Protecting foster kids from sex trafficking
The state must do more to track down runaway foster kids who are more susceptible to being coerced by sex traffickers into prostitution, writes columnist Thanh Tan
Times editorial columnist
Every month, more than 100 kids run away from foster homes throughout Washington.
Some end up in the arms of pimps posing as boyfriends.
The state — acting as their legal guardian — must find them before the wrong guys do.
At least 500 minors work in King County’s commercial sex trade every day, according to conservative estimates. Advocates believe more than half of those children are in the foster-care system, making it a pipeline to prostitution.
“They have low self-esteem and are looking to replace love they never had,” says King County Sheriffs Office Detective Brian Taylor, an expert witness on sex trafficking and member of the Street Crimes Unit.
Taylor says it’s common to meet foster kids devoted to pimps, who purport to care for the children while posting their photos to Backpage.com and selling their bodies to strangers.
“The underlying cause is the abuse and neglect that led them to foster care and the abuse and neglect they’ve experienced in foster care,” says Melinda Giovengo, executive director of YouthCare in Seattle.
With one in six foster kids moved between three or more homes within the first year, escape is common.
Something is wrong.
Though Washington is legally responsible for foster kids coerced into prostitution, Child Protective Services has not stepped up to address their plight. Sex trafficking remains outside the agency’s purview — it responds to cases where children are abused by family members and caregivers, but not to cases of pimps or strangers who pay them to perform sexual acts.
No matter how overloaded the system gets, CPS should identify victims and move beyond simply placing these kids in homes where foster parents may lack training.
Under the terms of the 2004 Braam settlement, the state Department of Social and Health Services was supposed to reduce the number of runaways statewide, says Columbia Legal Services attorney Casey Trupin.
The agency failed.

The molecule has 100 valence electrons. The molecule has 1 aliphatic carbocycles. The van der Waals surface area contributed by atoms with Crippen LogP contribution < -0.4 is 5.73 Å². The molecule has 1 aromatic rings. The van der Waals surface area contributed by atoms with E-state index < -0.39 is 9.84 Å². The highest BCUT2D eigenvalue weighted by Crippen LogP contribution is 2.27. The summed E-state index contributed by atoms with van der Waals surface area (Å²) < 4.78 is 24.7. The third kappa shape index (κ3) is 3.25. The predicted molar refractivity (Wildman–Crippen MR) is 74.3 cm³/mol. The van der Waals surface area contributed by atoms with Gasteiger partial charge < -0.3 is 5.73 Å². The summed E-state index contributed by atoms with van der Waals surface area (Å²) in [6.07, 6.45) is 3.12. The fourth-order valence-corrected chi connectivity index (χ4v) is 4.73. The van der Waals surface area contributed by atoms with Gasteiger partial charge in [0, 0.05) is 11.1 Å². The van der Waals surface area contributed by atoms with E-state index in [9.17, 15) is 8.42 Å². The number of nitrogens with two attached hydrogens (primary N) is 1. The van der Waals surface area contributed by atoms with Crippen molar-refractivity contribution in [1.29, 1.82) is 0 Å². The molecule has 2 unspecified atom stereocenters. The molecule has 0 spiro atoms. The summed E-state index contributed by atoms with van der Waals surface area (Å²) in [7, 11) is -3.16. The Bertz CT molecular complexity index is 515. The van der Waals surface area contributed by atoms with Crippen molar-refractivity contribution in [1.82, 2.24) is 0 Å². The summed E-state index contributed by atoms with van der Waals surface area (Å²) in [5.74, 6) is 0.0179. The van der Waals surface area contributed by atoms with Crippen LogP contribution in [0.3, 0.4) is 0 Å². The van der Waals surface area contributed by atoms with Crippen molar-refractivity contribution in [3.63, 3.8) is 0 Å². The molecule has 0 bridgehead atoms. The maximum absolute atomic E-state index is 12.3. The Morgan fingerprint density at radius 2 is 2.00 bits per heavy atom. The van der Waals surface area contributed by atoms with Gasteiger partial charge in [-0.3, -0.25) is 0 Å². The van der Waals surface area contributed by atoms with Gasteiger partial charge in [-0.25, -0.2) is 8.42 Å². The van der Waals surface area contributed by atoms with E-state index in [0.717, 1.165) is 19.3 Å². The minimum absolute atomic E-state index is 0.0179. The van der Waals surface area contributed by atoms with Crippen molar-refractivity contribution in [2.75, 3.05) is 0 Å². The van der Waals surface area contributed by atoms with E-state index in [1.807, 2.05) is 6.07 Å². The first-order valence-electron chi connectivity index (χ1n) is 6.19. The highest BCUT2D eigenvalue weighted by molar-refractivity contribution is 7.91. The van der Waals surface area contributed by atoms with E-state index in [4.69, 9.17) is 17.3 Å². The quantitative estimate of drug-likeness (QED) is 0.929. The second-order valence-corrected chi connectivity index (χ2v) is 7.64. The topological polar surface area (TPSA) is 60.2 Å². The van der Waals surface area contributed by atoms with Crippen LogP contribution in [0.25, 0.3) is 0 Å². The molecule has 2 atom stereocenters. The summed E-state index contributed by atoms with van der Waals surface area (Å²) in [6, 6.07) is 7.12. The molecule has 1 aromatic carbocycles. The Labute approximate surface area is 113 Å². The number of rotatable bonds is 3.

DSHS has six people on staff trained to find missing kids. That’s not enough. The agency needs more of these “locators.”
Once the children are found, it’s also critical they get treatment.
Last year, the Center for Children & Youth Justice worked with 200 stakeholders to develop a statewide model that identifies sexually exploited children, offers them immediate safe haven and access to services and counseling. The new protocol is being implemented in six counties and shows early promise of breaking down silos between agencies.
In Olympia, lawmakers can help these kids by passing Senate Bill 6126. The proposal would provide each child with an attorney to help them navigate the legal system. This could improve a child’s chances of finding a permanent home and staying out of the reach of pimps who would exploit them.
A separate bill to extend foster care to children until the age of 21 also deserves another look.
Mandy Urwiler was just 13 when three classmates approached her about “turning tricks” for them. She refused and was beat up. Once a chronic runaway, Urwiler says many others she met on the streets worked in the sex trade.
“These pimps are some of the most amazing people at reading body language,” Urwiler remembers. “The girls with their head held high are fine. The girls who are slouched are easy targets.”
Now 19, Urwiler has found stability and safe housing thanks to the state’s Extended Foster Care program.
Too many other kids who run away from foster care are not as lucky as Urwiler.
When parents fail their children and give them up to the state, they are exposing them to a foster-care bureaucracy that is not equipped to protect each and every child from predators.
Sexual exploitation of kids becomes a problem the rest of us cannot ignore.
Thanh Tan's column appears regularly on editorial pages of The Times. Her email address is firstname.lastname@example.org